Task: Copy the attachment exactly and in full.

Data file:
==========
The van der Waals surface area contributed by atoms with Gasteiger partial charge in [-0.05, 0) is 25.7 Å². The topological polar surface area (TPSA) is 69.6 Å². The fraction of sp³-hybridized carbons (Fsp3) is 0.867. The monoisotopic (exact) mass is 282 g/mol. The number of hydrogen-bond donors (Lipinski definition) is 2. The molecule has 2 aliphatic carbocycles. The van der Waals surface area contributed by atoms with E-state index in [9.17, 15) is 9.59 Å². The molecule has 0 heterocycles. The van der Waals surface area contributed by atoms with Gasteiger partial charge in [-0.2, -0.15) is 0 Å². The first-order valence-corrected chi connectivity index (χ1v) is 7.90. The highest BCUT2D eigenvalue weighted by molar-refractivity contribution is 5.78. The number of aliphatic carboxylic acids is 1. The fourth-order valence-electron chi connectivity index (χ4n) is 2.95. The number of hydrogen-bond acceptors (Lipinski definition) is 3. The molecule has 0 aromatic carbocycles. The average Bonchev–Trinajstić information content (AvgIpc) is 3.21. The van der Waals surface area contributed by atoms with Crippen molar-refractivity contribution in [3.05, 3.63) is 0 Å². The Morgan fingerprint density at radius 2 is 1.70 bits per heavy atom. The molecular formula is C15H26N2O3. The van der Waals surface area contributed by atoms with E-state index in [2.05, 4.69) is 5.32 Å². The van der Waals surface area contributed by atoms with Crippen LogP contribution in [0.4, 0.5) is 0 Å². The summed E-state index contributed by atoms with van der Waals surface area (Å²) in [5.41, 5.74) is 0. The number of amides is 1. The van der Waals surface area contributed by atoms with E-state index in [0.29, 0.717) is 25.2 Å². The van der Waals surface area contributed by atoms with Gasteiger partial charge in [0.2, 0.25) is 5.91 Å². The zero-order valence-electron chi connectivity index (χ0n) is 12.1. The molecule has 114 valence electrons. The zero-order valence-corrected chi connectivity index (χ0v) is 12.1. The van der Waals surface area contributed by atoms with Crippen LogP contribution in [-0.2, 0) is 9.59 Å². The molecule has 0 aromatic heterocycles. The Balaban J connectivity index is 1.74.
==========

The van der Waals surface area contributed by atoms with Gasteiger partial charge in [-0.05, 0) is 25.7 Å². The topological polar surface area (TPSA) is 69.6 Å². The fraction of sp³-hybridized carbons (Fsp3) is 0.867. The monoisotopic (exact) mass is 282 g/mol. The number of hydrogen-bond donors (Lipinski definition) is 2. The molecule has 2 aliphatic carbocycles. The van der Waals surface area contributed by atoms with E-state index in [9.17, 15) is 9.59 Å². The molecule has 0 heterocycles. The van der Waals surface area contributed by atoms with Gasteiger partial charge in [-0.2, -0.15) is 0 Å². The first-order valence-corrected chi connectivity index (χ1v) is 7.90. The highest BCUT2D eigenvalue weighted by molar-refractivity contribution is 5.78. The number of aliphatic carboxylic acids is 1. The fourth-order valence-electron chi connectivity index (χ4n) is 2.95. The number of hydrogen-bond acceptors (Lipinski definition) is 3. The molecule has 0 aromatic carbocycles. The average Bonchev–Trinajstić information content (AvgIpc) is 3.21. The van der Waals surface area contributed by atoms with Crippen molar-refractivity contribution in [3.05, 3.63) is 0 Å². The Morgan fingerprint density at radius 2 is 1.70 bits per heavy atom. The molecular formula is C15H26N2O3. The van der Waals surface area contributed by atoms with E-state index in [2.05, 4.69) is 5.32 Å². The van der Waals surface area contributed by atoms with Crippen LogP contribution in [0.4, 0.5) is 0 Å². The summed E-state index contributed by atoms with van der Waals surface area (Å²) in [5.41, 5.74) is 0. The number of amides is 1. The van der Waals surface area contributed by atoms with E-state index in [0.29, 0.717) is 25.2 Å². The van der Waals surface area contributed by atoms with Gasteiger partial charge in [0.2, 0.25) is 5.91 Å². The zero-order valence-electron chi connectivity index (χ0n) is 12.1. The molecule has 114 valence electrons. The zero-order valence-corrected chi connectivity index (χ0v) is 12.1. The van der Waals surface area contributed by atoms with Crippen LogP contribution in [-0.2, 0) is 9.59 Å². The molecule has 0 aromatic heterocycles. The Balaban J connectivity index is 1.74.